• "Although this album may not be seen as the definitive Spirit statement, it has several moments of brilliance that prove what a revolutionary band they were. Coming off of the success of The Family That Plays Together and "I Got a Line on You," the group entered the studio with Lou Adler once again in the producer's chair. Unfortunately, the group appeared to be beginning to fragment, and it shows on this uneven but ultimately fine album. "Dark Eyed Woman" opens the album with promise, and it is indeed one of Spirit's hardest-rocking studio performances. Randy California's inspired guitar solo is one of the finest performances of the period. The riff and general feel of the track (right down to the siren sound effects) were borrowed by Traffic on "Shoot Out at the Fantasy Factory." The record tends to go downhill from there (primarily due to some uninspired songwriting), but is not without its high points, like "Cold Wind" and the awesome closer "New Dope in Town."" - All Music GuideRemastered set with 4 bonus tracks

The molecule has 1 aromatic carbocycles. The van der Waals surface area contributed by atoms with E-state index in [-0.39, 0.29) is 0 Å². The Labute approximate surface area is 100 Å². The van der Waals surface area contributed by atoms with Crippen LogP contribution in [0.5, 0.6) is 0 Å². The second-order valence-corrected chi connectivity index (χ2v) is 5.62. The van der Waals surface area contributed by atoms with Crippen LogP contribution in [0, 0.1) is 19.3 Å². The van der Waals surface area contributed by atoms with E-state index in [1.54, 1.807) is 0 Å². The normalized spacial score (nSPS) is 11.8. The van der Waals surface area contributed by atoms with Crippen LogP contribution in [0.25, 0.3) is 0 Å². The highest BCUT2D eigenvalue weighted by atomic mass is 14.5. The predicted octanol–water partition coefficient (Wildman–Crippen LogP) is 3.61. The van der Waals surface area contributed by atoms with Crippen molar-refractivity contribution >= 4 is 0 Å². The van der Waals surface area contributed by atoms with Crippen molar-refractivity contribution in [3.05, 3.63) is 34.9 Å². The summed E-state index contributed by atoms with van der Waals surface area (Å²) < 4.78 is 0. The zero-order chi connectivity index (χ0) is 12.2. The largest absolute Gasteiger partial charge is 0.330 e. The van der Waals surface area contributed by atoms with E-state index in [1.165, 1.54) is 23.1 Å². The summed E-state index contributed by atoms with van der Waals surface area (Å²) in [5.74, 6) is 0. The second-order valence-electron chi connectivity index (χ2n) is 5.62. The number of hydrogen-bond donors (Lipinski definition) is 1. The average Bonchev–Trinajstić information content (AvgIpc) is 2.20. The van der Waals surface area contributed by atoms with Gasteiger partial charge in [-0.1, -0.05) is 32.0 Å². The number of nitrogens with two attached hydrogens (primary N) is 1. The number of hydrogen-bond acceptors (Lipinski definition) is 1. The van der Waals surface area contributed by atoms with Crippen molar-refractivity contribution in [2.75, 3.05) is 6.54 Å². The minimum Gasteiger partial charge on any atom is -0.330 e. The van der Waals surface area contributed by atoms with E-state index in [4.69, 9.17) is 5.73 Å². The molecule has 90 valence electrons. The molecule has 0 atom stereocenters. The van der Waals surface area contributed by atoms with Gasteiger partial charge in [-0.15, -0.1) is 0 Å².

$5.00